Michael Kafrissen, MD: Giving back to support a cause I believe in
|November 29, 2010|
Mike Kafrissen and Bert Peterson have been friends and colleagues for more than a quarter-century. As obstetrics and gynecology physicians, members of the U.S. Centers for Disease Control and Prevention’s Epidemic Intelligence Service and faculty members at UNC Gillings School of Global Public Health, they have worked in concert to improve the health of women and children around the world.
Kafrissen, School alumnus, research scientist at Massachusetts Institute of Technology, Chief Scientific Officer for Johnson & Johnson’s North American Pharmaceutical Company, and adjunct professor of maternal and child health at UNC, says UNC -Chapel Hill has been instrumental in his career path.
“During a recent visit to the campus, I felt led to increase my involvement with our school,” Kafrissen says. “I was moved by my conversations with Bert [Herbert Peterson, MD, Kenan Distinguished Professor and chair of the School’s Department of Maternal and Child Health] and his passion for and optimism about the current effort to reduce maternal mortality.”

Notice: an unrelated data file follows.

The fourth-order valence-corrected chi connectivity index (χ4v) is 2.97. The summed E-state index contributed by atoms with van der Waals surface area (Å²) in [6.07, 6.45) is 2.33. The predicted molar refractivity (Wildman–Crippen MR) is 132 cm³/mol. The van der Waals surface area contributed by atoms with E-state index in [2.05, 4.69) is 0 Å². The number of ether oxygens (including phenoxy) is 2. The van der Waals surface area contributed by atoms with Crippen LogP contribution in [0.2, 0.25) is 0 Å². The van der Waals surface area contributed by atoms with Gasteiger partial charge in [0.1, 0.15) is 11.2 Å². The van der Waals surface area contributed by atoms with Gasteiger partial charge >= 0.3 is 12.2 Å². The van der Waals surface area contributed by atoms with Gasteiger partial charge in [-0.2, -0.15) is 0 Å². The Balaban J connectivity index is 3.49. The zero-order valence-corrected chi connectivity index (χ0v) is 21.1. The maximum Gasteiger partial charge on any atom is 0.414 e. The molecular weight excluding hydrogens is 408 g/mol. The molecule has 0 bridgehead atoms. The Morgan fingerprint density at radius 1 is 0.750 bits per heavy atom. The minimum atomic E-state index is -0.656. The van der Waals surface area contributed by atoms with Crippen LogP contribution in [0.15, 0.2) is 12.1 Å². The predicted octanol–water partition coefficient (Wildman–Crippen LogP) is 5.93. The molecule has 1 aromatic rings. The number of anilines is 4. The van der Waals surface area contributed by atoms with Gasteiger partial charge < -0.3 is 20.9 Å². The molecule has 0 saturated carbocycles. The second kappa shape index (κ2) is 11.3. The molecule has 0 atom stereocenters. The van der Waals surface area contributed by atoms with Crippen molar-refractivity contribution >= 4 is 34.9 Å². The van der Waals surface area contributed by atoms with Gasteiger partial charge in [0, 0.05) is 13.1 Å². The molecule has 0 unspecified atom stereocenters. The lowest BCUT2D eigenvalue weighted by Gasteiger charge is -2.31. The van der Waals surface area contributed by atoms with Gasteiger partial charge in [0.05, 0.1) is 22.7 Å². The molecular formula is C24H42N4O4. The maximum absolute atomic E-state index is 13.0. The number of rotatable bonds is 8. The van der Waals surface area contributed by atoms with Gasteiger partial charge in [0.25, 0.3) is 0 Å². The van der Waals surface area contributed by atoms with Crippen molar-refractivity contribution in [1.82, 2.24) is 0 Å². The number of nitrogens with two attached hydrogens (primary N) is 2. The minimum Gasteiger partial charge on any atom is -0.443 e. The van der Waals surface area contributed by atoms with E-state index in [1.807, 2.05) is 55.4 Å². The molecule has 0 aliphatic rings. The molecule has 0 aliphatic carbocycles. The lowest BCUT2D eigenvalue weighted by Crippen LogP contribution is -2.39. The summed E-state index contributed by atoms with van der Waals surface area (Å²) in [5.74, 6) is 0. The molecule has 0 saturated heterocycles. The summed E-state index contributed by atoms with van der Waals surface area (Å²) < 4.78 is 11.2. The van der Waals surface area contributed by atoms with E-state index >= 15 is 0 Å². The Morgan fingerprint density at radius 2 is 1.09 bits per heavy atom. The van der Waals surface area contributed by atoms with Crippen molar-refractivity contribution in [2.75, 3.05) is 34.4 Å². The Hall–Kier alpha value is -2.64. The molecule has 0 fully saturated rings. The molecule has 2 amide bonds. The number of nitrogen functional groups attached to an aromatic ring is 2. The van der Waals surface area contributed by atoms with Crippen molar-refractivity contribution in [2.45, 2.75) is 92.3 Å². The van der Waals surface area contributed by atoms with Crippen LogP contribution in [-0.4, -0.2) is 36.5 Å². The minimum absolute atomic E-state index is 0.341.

As a result of those conversations – and subsequent ones with Dean Barbara K. Rimer and UNC Chancellor Holden Thorp – Kafrissen presented the School with a generous gift, which was matched 2-to-1 by his former employer, Johnson & Johnson.
The funding helps support Peterson’s efforts as director of the UNC -based World Health Organization (WHO) Collaborating Center for Research Evidence in Sexual and Reproductive Health. The Center helps WHO and other leading United Nations health agencies as they develop and implement science-driven solutions for preventing maternal deaths in the 25 countries in which most such deaths occur.
“Mike has helped us immensely,” Peterson says. “His wisdom and expertise have been absolutely invaluable, and his generous gift is key in getting this important work off the ground.”
- Linda Kastleman
Carolina Public Health is a publication of the University of North Carolina at Chapel Hill Gillings School of Global Public Health. To view previous issues, please visit www.sph.unc.edu/cph.